Risks - all projects carry their own risks. Tatyana Bogdan shares her own experiences: “I was in constant search of an answer for the question of how to work with risks in projects. I was extremely lucky to have gotten the opportunity to take part in a gathering at a logistics association in Japan. I asked the question: ‘what is the most important consideration for the operation of logistics in your country?’ My Japanese colleagues presented me with three, two of which were very applicable for Ukrainian logistics as well-these concerned finances, the cost of logistics, and human resources. The third consideration was, however, surprising, as it was the operation of logistics in the case of a ‘force majeure.” Tatyana was in Japan during the year of 2013, during which Japan experienced the Fukushima nuclear reactor accident, leading to the country developing measures, that would allow it to operate even under unforeseen circumstances.
“We do not often prepare plans for unexpected conditions in Ukraine,” remarks Tatyana, “however, in consideration of the personnel, and the protection of human life, they are something we should develop- unconditionally. Imagine, that you are installing a new warehouse system, and a hacker strikes at that moment - what would you do? It is critical to have a plan.”
Human resources are another very important item, that does not need much explanation. And finally, the last component – Tatyana simply puts in a question mark. After all, every company has that "something extra" which will always contribute to the success of the project.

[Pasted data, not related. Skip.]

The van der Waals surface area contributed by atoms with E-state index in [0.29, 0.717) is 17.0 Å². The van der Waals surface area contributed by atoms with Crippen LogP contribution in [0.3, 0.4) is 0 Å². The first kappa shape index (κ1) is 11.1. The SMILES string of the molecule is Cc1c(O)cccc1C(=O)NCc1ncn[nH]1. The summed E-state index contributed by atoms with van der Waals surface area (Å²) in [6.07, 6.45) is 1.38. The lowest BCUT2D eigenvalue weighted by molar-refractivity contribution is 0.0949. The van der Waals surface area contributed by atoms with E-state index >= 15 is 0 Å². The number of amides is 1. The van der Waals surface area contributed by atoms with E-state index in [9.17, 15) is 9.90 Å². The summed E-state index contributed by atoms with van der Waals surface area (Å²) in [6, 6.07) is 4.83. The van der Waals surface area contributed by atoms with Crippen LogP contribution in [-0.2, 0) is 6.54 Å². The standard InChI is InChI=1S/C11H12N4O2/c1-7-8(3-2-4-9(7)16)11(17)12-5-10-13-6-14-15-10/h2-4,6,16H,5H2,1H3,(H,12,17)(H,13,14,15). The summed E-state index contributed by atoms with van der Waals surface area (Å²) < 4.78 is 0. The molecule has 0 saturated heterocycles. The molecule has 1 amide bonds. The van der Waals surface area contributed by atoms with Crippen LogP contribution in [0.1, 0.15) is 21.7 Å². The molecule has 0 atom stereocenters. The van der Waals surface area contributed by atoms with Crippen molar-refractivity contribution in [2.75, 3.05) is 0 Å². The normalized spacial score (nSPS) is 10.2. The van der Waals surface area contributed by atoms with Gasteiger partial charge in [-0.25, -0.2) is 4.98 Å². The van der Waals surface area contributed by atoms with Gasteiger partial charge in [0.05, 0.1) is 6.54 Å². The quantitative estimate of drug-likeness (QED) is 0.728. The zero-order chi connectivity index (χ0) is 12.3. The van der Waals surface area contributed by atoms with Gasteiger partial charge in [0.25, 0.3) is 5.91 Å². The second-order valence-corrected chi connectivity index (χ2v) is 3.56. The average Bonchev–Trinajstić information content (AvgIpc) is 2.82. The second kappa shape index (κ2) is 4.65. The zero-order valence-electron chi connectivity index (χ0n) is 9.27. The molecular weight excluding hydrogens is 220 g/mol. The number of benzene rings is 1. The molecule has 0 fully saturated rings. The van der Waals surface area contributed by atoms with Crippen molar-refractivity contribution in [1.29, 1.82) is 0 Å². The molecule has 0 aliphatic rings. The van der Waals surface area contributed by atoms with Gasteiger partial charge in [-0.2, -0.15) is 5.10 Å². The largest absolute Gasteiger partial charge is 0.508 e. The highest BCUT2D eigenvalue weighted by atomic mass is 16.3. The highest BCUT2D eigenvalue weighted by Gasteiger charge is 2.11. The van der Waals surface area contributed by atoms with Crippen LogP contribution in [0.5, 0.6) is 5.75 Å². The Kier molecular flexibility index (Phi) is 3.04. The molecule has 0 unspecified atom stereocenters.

How to get a project out of a problematic phase?
Tatyana draws a pyramid to visualize a “safety net” that can be used to gradually pull a project out a difficult stage.
First Level - surroundings, and the result, we want to achieve.
Second level - how we want to achieve it.
Third level - the competence necessary to realize the outcome.
Fourth level - the values contained in the project.
Fifth level - tasks.
Sixth level - this level is the most important one, and so Tatyana chooses to explain it in more detail. “Often, a project is successfully coming along, the group in charge is cooperating, the process is slowly coming to its end, and it seems that everything is going fine. The project is then completed, and a wave of stress suddenly comes over the group, everything is finished, so, what now? What if no project is going to follow this one? Finding a way to deal with this stress- that is the value we are looking for here,” she says.
How can we define the extent of a project’s success? Tatyana Bogdan describes her vision as follows: “The investor needs to be satisfied - the people that funded the project need to be given the guarantee of a return on their investment. Other than that, the client and the ones executing the project must also be satisfied. Finally, everyone, even the most remotely involved employee, must be satisfied.”
Tatyana suggests, that project leaders use the following scale of 1-10:
She says that if you are feeling a 10, and you are able to take control of all areas, applying the pyramid to each of them, then in your case, every level of the pyramid will be taking care of the problems of the level below them. Once you are able to find a value, then you can descend down the pyramid, and perhaps troubleshoot issues.
“Either way, the key to your success is reaching a point, where you can confidently give yourself a 10,” Tatyana continues. “If your guts are telling you that it is a 5, then you should re-think, whether or not the project is really worth it. If your confidence is somewhere between a 5, and a 10, then ask yourself: ‘what am I missing here? What would I need to make this a 10?’”
12. 6. 2019